AAP GETS A SINKING FEELING
The crisis in AAP is manna for the BJP, bent as it is on taking back Delhi
Kumar Vishwas, a co-founder of AAP, is staying within the fold after it appeared inevitable that he would be cast out for criticising Arvind Kejriwal. Vishwas—a charismatic figure with a piquant turn of phrase, confined to the periphery of the party in part because he was thought to harbour BJP-RSS sympathies—had alleged internal corruption in a video released after AAP’s election defeats. One AAP MLA, Amanatullah Khan, even publicly accused Vishwas of wanting to break up the party. Khan has resigned from AAP’s political action committee as a result, but is sticking by his words. He has since been suspended from the party as Kejriwal and Delhi’s’deputy chief minister Manish Sisodia, desperate to give the party a fillip, kept Vishwas onside. He will also now lead the party’s Rajasthan poll effort.
It’s a sign of self-belief that AAP is planning for elections due towards the end of 2018 because, as of now, the party is listing heavily. All hands have been engaged in plugging old leaks while new ones sprout elsewhere. It is a Sisyphean task; the good ship AAP appears to be doomed. It’s only a matter of time. Or so the opposition would have you believe. Of course, in the wake of three chastening defeats in swift succession, much of that opposition is also coming from within the party, as factions form and mutinous whispers are no longer hushed.
Ashutosh, rumoured to be in the thick of the internecine warfare, sounds a weary man on the phone. He plays the role of rational party spokesman, acknowledging mistakes but cautioning against the narrative of collapse. “What we need to do,” he says, “is understand what happened, how and when we lost that connection between the Delhi government, the party, the volunteers, and the people.”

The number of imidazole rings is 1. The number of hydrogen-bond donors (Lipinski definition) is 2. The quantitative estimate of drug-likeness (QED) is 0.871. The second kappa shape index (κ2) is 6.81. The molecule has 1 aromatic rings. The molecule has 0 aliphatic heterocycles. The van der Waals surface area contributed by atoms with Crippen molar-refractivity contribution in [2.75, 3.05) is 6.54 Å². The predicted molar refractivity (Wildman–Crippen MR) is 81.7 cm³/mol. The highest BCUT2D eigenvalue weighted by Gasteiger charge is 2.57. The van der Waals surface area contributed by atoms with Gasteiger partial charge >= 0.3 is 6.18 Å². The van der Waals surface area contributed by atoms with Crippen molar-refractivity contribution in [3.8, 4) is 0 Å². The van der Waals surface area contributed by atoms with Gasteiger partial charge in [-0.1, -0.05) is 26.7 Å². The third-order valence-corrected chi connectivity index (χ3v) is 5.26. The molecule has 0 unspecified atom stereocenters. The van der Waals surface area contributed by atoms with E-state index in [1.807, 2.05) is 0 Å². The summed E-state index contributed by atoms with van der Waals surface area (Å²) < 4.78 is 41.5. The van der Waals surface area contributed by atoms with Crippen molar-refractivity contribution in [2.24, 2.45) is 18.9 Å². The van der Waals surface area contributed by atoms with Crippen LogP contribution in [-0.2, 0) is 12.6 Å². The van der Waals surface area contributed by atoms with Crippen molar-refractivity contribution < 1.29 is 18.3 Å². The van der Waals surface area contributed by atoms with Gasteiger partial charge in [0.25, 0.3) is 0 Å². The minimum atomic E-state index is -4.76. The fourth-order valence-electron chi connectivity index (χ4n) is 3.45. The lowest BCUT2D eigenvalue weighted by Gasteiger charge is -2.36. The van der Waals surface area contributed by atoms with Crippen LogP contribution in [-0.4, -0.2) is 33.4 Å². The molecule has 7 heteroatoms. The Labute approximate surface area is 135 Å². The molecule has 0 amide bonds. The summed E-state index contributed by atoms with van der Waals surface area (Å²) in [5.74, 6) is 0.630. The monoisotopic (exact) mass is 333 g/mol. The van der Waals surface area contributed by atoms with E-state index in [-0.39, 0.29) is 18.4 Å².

Before the election, in an interview in his sitting room, Sisodia claimed AAP’s volunteers had not been distracted by the campaigns in Punjab and Goa, that subsequent defeat had not damaged morale. But the architects of the Punjab campaign, Sanjay Singh and Durgesh Pathak, have now quit. They were party apparatchiks, promoted, party insiders say, for their loyalty to Kejriwal rather than their ability. They were also, disgruntled volunteers have long alleged, overly pragmatic, corrupt even, and their electoral mathematics crude: wealth equals votes.
The internal strife is manna from heaven for the BJP which, after its comprehensive victory in Delhi’s municipal polls, has made no secret of its desire to unseat the Delhi government. Sudhanshu Mittal, a prominent BJP spokesperson, said, “Delhi’s people have comprehensively rejected Kejriwal and AAP’s governance.”
Kejriwal, Ashutosh says, will speak to each AAP MLA individually, will speak to party members and volunteers, will seek to reconnect with people, will be penitent. He may not find many in the mood to forgive.
IMPLOSION TIME? Kejriwal and Sisodia at a press briefing